Filling the entire Side A of your first full-length release with a 10-minute spoken word track, read over a fast-paced garage jam, is a bold move in most people’s books. For Sauna Youth, it’s a logical progression.

The London-based quartet was formed by two ex-members of the melodic hardcore band The Steal in 2009, but has since undergone both line-up and musical changes. Their first demo tape was a fantastically raw collection of cut-and-paste garage rock played at punk speed, and its last track was a recording of a short story by Cold Pumas’ Patrick Fisher – the co-author of ‘Town Called Distraction’, which opens Dreamlands, Sauna Youth’s debut LP.

This is a neat indicator of how the band has, at the same time, evolved and stayed true to its original approach. Dreamlands sounds cleaner, sharper, and more melodic than the artfully put together tapes and 7”s the band has released prior to this. These recordings were often cobbled together via email, and featured drum tracks taken from band rehearsals, ambient sounds and samples. The results were occasionally jarring, but always interesting and often just really fucking fun to rock out to.

Dreamlands benefits from the personnel changes as well as the shift from a shambolic to a more metronomic sound. Singer Richard Phoenix has also taken over drum duties, and his playing is crisp, economical and on-point. A good example is the punchy ‘Snapback’, which is propelled forward by joyous major chords, a totally hummable chorus and melodic backing vocals courtesy of the band’s new(ish) keyboarder, Jen Calleja.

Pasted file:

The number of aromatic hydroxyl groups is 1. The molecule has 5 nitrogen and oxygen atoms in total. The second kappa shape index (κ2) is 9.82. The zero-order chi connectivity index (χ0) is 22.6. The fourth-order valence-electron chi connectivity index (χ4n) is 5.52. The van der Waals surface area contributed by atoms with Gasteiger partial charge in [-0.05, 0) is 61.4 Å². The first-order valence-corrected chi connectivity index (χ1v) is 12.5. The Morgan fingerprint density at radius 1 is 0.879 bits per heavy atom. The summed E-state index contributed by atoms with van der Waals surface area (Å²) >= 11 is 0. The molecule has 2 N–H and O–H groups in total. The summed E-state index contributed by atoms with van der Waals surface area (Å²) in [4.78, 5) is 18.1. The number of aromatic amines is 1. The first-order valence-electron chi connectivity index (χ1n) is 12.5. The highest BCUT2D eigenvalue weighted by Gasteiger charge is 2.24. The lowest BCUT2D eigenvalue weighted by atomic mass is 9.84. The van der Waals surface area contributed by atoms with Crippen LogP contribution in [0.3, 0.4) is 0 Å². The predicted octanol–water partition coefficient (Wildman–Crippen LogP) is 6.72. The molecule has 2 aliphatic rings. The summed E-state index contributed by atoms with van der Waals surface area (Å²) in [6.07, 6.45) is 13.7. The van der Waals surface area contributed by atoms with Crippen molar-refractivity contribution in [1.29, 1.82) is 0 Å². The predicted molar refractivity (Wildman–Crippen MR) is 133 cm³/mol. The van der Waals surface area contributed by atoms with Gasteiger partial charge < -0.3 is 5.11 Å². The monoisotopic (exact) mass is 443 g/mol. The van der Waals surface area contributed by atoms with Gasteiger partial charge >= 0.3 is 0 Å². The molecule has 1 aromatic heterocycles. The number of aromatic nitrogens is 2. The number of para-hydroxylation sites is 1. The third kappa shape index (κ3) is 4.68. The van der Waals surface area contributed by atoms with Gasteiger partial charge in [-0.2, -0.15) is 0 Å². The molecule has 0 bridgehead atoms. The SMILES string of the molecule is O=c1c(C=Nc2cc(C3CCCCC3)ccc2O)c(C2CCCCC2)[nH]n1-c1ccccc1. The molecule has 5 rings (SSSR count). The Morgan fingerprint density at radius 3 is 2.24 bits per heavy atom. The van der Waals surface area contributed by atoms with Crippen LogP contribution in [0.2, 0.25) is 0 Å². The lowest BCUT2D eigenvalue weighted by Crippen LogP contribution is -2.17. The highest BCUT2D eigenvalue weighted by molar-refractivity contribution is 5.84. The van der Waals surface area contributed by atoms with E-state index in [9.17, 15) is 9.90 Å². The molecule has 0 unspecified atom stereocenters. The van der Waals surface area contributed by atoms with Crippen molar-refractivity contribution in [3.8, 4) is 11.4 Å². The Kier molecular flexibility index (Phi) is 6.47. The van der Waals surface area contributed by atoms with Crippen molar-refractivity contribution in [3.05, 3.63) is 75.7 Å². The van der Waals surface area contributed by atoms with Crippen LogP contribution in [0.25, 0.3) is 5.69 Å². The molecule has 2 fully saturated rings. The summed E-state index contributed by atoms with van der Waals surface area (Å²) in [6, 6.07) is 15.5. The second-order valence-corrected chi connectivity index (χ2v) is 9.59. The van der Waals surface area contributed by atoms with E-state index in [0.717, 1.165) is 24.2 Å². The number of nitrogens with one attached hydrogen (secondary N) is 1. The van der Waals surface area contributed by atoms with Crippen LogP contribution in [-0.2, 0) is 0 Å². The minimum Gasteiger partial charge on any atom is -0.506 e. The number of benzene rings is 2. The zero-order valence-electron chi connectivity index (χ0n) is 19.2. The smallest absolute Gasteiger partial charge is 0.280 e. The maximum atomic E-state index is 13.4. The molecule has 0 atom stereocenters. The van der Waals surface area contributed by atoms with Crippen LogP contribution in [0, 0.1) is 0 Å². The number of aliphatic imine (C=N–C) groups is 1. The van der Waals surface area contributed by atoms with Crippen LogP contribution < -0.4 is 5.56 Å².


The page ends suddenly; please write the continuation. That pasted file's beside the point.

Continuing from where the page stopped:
Another constant in Sauna Youth’s music (along with their use of short fiction) is Lindsay Corstorphine’s guitar work, which incorporates the looseness of early ’80s hardcore as well as the more considered aspects of groups like Sonic Youth. Case in point: the riff to single ‘PSI Girls’; a drilling, reverb-heavy monster that only consists of two chords but sounds like the Hulk repeatedly crushing a shard of metal in his sweaty palm.

Out of all the songs on Side B, ‘Planned Designs’ is probably the best: an upbeat, propulsive slab of dual-vocal-lo-fi punk in the vein of Times New Viking or early No Age. ‘Viscount Discount’, however, as the most generic and unmemorable track here, is an unfortunate choice for an album closer.

Some scene heads have detected a Retromania kind of vibe in the band’s aesthetic, but there is a sense of purpose and progress present in their music that can be appreciated by anyone with an interest in either old school punk rock, poetry, social and artistic commentary, or any combination of those things.

Apart from meditations on the minutiae of the mundane (the aforementioned ‘Town Called Distractions’), Dreamlands deals with social disconnect, communication breakdowns and boredom, concepts that play a big part in the band’s worldview. That’s right, we said worldview – because while Sauna Youth have toned down the wild-eyedness of their early days, they still think and act like a punk band, and they take their art seriously. As should you.

Listen to Dreamlands